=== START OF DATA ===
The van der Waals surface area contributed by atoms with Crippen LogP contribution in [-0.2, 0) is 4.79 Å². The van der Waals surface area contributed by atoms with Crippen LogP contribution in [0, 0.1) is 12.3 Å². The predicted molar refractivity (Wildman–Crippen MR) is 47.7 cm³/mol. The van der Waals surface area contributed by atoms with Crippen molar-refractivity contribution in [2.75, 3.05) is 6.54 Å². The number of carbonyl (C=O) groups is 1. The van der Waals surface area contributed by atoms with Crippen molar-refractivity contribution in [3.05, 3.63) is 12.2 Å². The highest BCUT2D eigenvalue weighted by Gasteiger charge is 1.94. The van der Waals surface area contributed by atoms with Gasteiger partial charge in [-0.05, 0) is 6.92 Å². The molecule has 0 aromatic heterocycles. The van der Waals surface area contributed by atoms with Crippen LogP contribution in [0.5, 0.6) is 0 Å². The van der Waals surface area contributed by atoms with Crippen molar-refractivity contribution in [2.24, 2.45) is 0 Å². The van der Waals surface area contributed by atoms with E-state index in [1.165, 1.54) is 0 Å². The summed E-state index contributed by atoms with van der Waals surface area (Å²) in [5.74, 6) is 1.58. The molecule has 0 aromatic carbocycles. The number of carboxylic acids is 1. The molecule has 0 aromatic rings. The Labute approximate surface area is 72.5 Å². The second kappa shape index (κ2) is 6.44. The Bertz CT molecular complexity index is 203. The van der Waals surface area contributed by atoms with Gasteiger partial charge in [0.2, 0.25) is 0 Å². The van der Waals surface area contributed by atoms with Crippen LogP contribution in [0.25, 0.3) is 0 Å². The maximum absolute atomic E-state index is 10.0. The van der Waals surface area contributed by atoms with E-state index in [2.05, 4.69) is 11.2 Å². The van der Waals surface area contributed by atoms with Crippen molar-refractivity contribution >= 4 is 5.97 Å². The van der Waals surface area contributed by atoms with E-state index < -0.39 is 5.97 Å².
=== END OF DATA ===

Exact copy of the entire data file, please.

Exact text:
The van der Waals surface area contributed by atoms with Crippen LogP contribution in [-0.2, 0) is 4.79 Å². The van der Waals surface area contributed by atoms with Crippen LogP contribution in [0, 0.1) is 12.3 Å². The predicted molar refractivity (Wildman–Crippen MR) is 47.7 cm³/mol. The van der Waals surface area contributed by atoms with Crippen molar-refractivity contribution in [2.75, 3.05) is 6.54 Å². The number of carbonyl (C=O) groups is 1. The van der Waals surface area contributed by atoms with Crippen molar-refractivity contribution in [3.05, 3.63) is 12.2 Å². The highest BCUT2D eigenvalue weighted by Gasteiger charge is 1.94. The van der Waals surface area contributed by atoms with Gasteiger partial charge in [-0.05, 0) is 6.92 Å². The molecule has 0 aromatic heterocycles. The van der Waals surface area contributed by atoms with Crippen LogP contribution in [0.5, 0.6) is 0 Å². The van der Waals surface area contributed by atoms with Crippen molar-refractivity contribution in [2.24, 2.45) is 0 Å². The van der Waals surface area contributed by atoms with E-state index in [1.165, 1.54) is 0 Å². The summed E-state index contributed by atoms with van der Waals surface area (Å²) in [5.74, 6) is 1.58. The molecule has 0 aromatic carbocycles. The number of carboxylic acids is 1. The molecule has 0 aromatic rings. The Labute approximate surface area is 72.5 Å². The second kappa shape index (κ2) is 6.44. The Bertz CT molecular complexity index is 203. The van der Waals surface area contributed by atoms with Gasteiger partial charge in [0.2, 0.25) is 0 Å². The van der Waals surface area contributed by atoms with Crippen LogP contribution in [0.25, 0.3) is 0 Å². The maximum absolute atomic E-state index is 10.0. The van der Waals surface area contributed by atoms with E-state index in [2.05, 4.69) is 11.2 Å². The van der Waals surface area contributed by atoms with Crippen molar-refractivity contribution >= 4 is 5.97 Å². The van der Waals surface area contributed by atoms with E-state index < -0.39 is 5.97 Å².